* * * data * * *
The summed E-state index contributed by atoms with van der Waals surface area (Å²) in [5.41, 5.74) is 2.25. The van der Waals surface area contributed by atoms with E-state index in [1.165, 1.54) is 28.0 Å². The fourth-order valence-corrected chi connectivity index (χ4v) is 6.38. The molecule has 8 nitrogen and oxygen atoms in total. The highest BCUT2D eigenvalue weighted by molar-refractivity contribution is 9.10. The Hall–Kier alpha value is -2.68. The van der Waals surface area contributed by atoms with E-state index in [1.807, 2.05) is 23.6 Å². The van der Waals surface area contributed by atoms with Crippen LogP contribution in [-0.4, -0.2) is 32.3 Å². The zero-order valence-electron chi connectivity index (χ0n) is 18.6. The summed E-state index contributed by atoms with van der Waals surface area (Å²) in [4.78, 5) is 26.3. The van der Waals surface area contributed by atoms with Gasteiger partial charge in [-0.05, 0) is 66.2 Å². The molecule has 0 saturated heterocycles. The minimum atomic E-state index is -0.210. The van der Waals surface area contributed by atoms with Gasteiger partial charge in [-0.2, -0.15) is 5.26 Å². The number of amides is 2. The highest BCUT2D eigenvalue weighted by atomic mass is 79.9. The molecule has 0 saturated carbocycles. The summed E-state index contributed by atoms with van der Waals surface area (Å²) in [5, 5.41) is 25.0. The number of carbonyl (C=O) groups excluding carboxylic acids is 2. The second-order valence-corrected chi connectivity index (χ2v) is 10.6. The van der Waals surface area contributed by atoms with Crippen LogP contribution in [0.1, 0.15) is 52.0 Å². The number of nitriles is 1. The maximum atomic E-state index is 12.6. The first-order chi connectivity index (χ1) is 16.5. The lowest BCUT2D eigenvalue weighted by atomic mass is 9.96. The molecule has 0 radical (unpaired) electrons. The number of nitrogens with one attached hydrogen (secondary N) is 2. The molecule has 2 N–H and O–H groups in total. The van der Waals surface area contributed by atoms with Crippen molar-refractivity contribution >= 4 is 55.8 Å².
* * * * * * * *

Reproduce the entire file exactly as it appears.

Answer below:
The summed E-state index contributed by atoms with van der Waals surface area (Å²) in [5.41, 5.74) is 2.25. The van der Waals surface area contributed by atoms with E-state index in [1.165, 1.54) is 28.0 Å². The fourth-order valence-corrected chi connectivity index (χ4v) is 6.38. The molecule has 8 nitrogen and oxygen atoms in total. The highest BCUT2D eigenvalue weighted by molar-refractivity contribution is 9.10. The Hall–Kier alpha value is -2.68. The van der Waals surface area contributed by atoms with E-state index in [1.807, 2.05) is 23.6 Å². The van der Waals surface area contributed by atoms with Crippen LogP contribution in [-0.4, -0.2) is 32.3 Å². The zero-order valence-electron chi connectivity index (χ0n) is 18.6. The summed E-state index contributed by atoms with van der Waals surface area (Å²) in [4.78, 5) is 26.3. The van der Waals surface area contributed by atoms with Gasteiger partial charge in [-0.05, 0) is 66.2 Å². The molecule has 0 saturated heterocycles. The minimum atomic E-state index is -0.210. The van der Waals surface area contributed by atoms with Gasteiger partial charge in [-0.2, -0.15) is 5.26 Å². The number of amides is 2. The highest BCUT2D eigenvalue weighted by atomic mass is 79.9. The molecule has 0 saturated carbocycles. The summed E-state index contributed by atoms with van der Waals surface area (Å²) in [5, 5.41) is 25.0. The number of carbonyl (C=O) groups excluding carboxylic acids is 2. The second-order valence-corrected chi connectivity index (χ2v) is 10.6. The van der Waals surface area contributed by atoms with Crippen LogP contribution in [0.1, 0.15) is 52.0 Å². The number of nitriles is 1. The maximum atomic E-state index is 12.6. The first-order chi connectivity index (χ1) is 16.5. The lowest BCUT2D eigenvalue weighted by atomic mass is 9.96. The molecule has 0 radical (unpaired) electrons. The number of nitrogens with one attached hydrogen (secondary N) is 2. The molecule has 2 N–H and O–H groups in total. The van der Waals surface area contributed by atoms with Crippen molar-refractivity contribution >= 4 is 55.8 Å².